Monday, April 13, 2009


Meeting Emmily Agisa

In July 2003, John and Susan Adam packed up their house on the far north coast of NSW, Australia, and headed over to commence three years work in Nairobi, Kenya - Susan as an early childhood trainer and mentor, and John with a wealth of building knowledge. Through their varied involvements in Nairobi, they met a local Kenyan woman, Emily Agisa, who worked at a day-care centre for orphaned and needy children. This centre was initially set up by a group of families who live in Kawangware, one of the many slum communities in Nairobi. They recognised the urgency for the care and safety of the needy children in their community and, with no funding from any sources other than themselves, started a day-care centre staffed by volunteers. It has been an ongoing struggle on many levels!

In 2004, following John and Susan’s involvement, a timely visit from Byron Bay by Paul Kelly, & the subsequent financial support of a few Australian individuals & groups (including the Byron Based NGO, African LEAF) the day-care centre moved to a more suitable building - the initial tin shed (see photo above) was replaced by several rooms of a solid brick construction.

Many improvements were made to the new space to provide a quality educational environment for the children, both inside and out – these included the addition of books and toys, carpets, tables and chairs, plus a climbing frame and fenced playground.

2006 - The birth of ‘SAINTS OF HOPE’

Emily, supported in her work by attending the 3-year / 10 modules East African Steiner Teacher Training Program (her training was funded by the Freunde der Erziehungskunst) has since taken over the running of the Centre. With enthusiasm and a positive outlook, she has re-named the Centre ‘SAINTS OF HOPE’. Her aim is to provide young children with a good early childhood education, a safe and healthy environment, and the opportunity to grow through their young years surrounded by love and care.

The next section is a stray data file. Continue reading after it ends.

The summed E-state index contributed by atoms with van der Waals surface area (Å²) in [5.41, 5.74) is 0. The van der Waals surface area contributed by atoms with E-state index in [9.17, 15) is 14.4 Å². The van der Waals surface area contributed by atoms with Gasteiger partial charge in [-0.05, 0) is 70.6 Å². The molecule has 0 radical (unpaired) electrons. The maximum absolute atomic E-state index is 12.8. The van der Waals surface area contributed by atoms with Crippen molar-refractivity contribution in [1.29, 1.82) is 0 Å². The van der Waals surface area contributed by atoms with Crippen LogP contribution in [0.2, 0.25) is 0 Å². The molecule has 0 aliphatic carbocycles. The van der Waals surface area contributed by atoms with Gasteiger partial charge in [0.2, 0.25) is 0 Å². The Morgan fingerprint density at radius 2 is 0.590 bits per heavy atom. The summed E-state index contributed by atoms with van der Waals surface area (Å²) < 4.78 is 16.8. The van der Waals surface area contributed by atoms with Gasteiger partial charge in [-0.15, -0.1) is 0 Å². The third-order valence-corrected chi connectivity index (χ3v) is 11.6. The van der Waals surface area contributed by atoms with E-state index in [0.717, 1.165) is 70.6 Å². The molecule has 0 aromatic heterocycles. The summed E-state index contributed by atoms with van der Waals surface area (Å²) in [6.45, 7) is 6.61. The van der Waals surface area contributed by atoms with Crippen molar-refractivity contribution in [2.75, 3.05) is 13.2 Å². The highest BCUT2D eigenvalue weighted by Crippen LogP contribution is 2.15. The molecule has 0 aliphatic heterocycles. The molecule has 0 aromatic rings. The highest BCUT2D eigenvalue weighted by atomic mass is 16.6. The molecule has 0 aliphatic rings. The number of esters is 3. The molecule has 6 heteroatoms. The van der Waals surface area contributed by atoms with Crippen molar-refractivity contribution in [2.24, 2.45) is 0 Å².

2008 – the big move!

Last year (2008), with the help from many sponsors, S.O.H. moved to a bigger, better and safer venue on the edge of the slums. Their new home has two classrooms, a waiting room, an office kitchen, four toilets and a big grassy playing ground (see photos at top of blogg site).

Emily Agisa is the founder and long-term Director of SOH and Martha Akinyi is her assistant. Sylvia Njagi (an experienced kindergarten teacher in Nairobi) has offered her services as ‘mentor’ and visits SOH on Tuesdays. Silviah also helps with the email communication that has proven to be an invaluable link between Kenya to Australia.

Emily reports that since moving to this better venue, they have had a wonderful time with the children over the last four terms. In Term One, 2009 28 children have been attending 5 days a week - 12 boys and 16 girls, ranging in ages from 2 1/2 to 5 1/2 years.

On their grassy plot, they have played with balls, skipped ropes and had many ring games. The teachers have also been telling many stories and doing craft work.

In the Kindergarten there are three groups of children … those with two parents who apparently pay a low fee; those with poor and single parents who cannot pay in time (or at all) and those who are needy and orphaned and cannot afford to pay a single cent. Four of these children (whose parents have died or are dying of AIDS) have been shifted to the Mbagathi Steiner School over the past three years, and we are in the process of finding full time sponsors for some more very needy ones.

In the past few years several donors have helped by taking toys and art/craft materials directly to SOH during their visit Kenya – many thanks to Paul Kelly and Eva Shaeffer (and their wedding guests) and to our West Australian supporters, Jo and Patrick Blundell and Paddy Frere.

Please know that all contributions (no matter how small) are extremely important to the continuation of this little kindergarten, an oasis for 28 little Kenyan children.

We hope in 2009 you will continue with your support.

(Note: John and Susan have since returned to live in Australia, but continue to co-ordinate fundraising and mentoring support for this worthy project).

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